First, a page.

As health data goes digital, security risks grow

Encryption alone won't be enough to protect online patient data

1 2 3 Page 2
Page 2 of 3

For example, Kaiser Permanente, one of the nation's largest health care organizations, promises its physicians and other members on its Web site that their data will be secure "from the moment your account information leaves your computer to the time it enters Kaiser Permanente's system" because it's encrypted using SSL.

"The fact that you did encryption doesn't mean you've protected medical information, because access control is the real issue," Elgamal said. "New cybercriminals do not do what the old cybercriminals did. They realize you'll be encrypting the data and instead access the application and steal access rights."

SSL does a good job of securing the connection between two nodes at the transport layer, Elgamal said. But protecting health care information requires additional security technologies. For example, SSL cannot determine whether there is sensitive data or not, nor can SSL protect the information inside the network or at rest on a server.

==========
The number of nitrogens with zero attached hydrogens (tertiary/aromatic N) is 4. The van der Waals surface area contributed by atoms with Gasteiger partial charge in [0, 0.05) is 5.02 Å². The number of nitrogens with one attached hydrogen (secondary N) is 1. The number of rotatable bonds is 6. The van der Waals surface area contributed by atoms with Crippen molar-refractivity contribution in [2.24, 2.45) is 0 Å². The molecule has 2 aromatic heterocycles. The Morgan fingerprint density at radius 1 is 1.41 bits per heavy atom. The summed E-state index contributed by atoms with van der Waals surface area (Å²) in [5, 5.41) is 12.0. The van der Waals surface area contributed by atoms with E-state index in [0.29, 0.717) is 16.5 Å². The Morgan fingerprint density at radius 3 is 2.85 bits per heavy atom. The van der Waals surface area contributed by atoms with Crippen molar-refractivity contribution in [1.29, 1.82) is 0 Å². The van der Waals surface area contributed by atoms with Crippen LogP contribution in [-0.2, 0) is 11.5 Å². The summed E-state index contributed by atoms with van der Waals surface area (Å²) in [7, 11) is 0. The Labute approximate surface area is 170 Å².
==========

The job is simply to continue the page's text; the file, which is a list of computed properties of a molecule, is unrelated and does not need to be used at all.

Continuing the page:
"It is important to identify what 'strong security' means -- but we can only do that after the requirements have been stated [by the government]," Elgamal said.

For example, a physician logging into an online portal via his laptop to access patient data uses an application to read that information; the application has access to the keys to decrypt the information. Hackers write malware that infects applications and waits for them to decrypt data, which then gives them clear access to the health data.

"So the malware sits on the doctors laptop, waits for him to log in ... and the malware is reading the data at the same time the doctor is," Elgamal said. "They did not need to log in on your behalf. They did not need to crack passwords. They did not need to go to the hard drive and decrypt the data. They sat in the middle of the application."

While security practices around handling eHealth data will be beefed up with bigger fines as well as a requirement to adhere to security best practices under the HITECH Act, some believe efforts may be aimed at the wrong target. Under the HITECH Act, fines for data breaches can go as high as $1.5 million per year.

"The penalties are more severe, even for smaller breaches," said Judy Hanover, an analyst with IDC's Health Industry Insights. "It puts a lot more teeth into HIPPA rules with regard to breaches of patient information, and that's leading to a lot more attention on the security of EHRs."

Elgamal said it's good that the federal government is getting more stringent about security, but ensuring that organizations comply "is not a trivial business to do.

1 2 3 Page 2
Page 2 of 3
It’s time to break the ChatGPT habit
Shop Tech Products at Amazon